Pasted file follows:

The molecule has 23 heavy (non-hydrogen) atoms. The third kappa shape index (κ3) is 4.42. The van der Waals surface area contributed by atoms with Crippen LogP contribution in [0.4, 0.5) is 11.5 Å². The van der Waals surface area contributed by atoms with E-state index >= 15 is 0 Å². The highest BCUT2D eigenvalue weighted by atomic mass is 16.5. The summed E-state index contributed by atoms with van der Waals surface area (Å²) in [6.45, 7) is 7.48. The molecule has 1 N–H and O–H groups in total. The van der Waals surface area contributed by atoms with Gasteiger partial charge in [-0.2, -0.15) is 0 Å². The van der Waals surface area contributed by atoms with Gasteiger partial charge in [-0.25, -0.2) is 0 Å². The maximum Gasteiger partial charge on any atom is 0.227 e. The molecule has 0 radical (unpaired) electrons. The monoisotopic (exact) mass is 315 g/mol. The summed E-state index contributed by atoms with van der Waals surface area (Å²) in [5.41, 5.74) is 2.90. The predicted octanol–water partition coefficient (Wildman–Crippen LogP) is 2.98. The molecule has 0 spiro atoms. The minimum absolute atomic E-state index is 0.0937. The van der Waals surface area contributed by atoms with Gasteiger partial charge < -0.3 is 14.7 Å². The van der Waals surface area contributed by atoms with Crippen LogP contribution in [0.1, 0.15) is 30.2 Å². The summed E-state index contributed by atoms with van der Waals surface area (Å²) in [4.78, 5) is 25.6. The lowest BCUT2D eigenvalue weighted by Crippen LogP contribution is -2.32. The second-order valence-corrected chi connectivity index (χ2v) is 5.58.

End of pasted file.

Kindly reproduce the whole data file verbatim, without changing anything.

The molecule has 23 heavy (non-hydrogen) atoms. The third kappa shape index (κ3) is 4.42. The van der Waals surface area contributed by atoms with Crippen LogP contribution in [0.4, 0.5) is 11.5 Å². The van der Waals surface area contributed by atoms with E-state index >= 15 is 0 Å². The highest BCUT2D eigenvalue weighted by atomic mass is 16.5. The summed E-state index contributed by atoms with van der Waals surface area (Å²) in [6.45, 7) is 7.48. The molecule has 1 N–H and O–H groups in total. The van der Waals surface area contributed by atoms with Gasteiger partial charge in [-0.2, -0.15) is 0 Å². The van der Waals surface area contributed by atoms with Gasteiger partial charge in [-0.25, -0.2) is 0 Å². The maximum Gasteiger partial charge on any atom is 0.227 e. The molecule has 0 radical (unpaired) electrons. The monoisotopic (exact) mass is 315 g/mol. The summed E-state index contributed by atoms with van der Waals surface area (Å²) in [5.41, 5.74) is 2.90. The predicted octanol–water partition coefficient (Wildman–Crippen LogP) is 2.98. The molecule has 0 spiro atoms. The minimum absolute atomic E-state index is 0.0937. The van der Waals surface area contributed by atoms with Gasteiger partial charge < -0.3 is 14.7 Å². The van der Waals surface area contributed by atoms with Crippen LogP contribution in [0.1, 0.15) is 30.2 Å². The summed E-state index contributed by atoms with van der Waals surface area (Å²) in [4.78, 5) is 25.6. The lowest BCUT2D eigenvalue weighted by Crippen LogP contribution is -2.32. The second-order valence-corrected chi connectivity index (χ2v) is 5.58.